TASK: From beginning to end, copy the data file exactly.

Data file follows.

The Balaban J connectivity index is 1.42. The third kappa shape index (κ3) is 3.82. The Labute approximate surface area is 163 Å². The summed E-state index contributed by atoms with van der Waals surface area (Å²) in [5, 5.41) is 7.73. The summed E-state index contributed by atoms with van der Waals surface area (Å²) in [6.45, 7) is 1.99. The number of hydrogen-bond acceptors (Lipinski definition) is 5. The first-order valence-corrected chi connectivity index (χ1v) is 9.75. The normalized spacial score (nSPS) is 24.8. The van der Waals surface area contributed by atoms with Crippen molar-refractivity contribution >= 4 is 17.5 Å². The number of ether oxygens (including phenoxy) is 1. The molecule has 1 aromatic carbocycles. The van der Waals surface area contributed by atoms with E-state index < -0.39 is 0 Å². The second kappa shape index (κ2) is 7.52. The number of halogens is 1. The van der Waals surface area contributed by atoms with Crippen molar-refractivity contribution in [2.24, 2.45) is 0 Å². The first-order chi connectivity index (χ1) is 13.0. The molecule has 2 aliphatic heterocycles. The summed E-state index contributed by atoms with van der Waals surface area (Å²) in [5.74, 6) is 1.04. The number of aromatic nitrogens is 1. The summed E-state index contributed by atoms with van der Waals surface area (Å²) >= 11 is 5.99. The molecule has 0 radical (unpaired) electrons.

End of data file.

The Balaban J connectivity index is 1.42. The third kappa shape index (κ3) is 3.82. The Labute approximate surface area is 163 Å². The summed E-state index contributed by atoms with van der Waals surface area (Å²) in [5, 5.41) is 7.73. The summed E-state index contributed by atoms with van der Waals surface area (Å²) in [6.45, 7) is 1.99. The number of hydrogen-bond acceptors (Lipinski definition) is 5. The first-order valence-corrected chi connectivity index (χ1v) is 9.75. The normalized spacial score (nSPS) is 24.8. The van der Waals surface area contributed by atoms with Crippen molar-refractivity contribution >= 4 is 17.5 Å². The number of ether oxygens (including phenoxy) is 1. The molecule has 1 aromatic carbocycles. The van der Waals surface area contributed by atoms with E-state index < -0.39 is 0 Å². The second kappa shape index (κ2) is 7.52. The number of halogens is 1. The van der Waals surface area contributed by atoms with Crippen molar-refractivity contribution in [2.24, 2.45) is 0 Å². The first-order chi connectivity index (χ1) is 13.0. The molecule has 2 aliphatic heterocycles. The summed E-state index contributed by atoms with van der Waals surface area (Å²) in [5.74, 6) is 1.04. The number of aromatic nitrogens is 1. The summed E-state index contributed by atoms with van der Waals surface area (Å²) >= 11 is 5.99. The molecule has 0 radical (unpaired) electrons.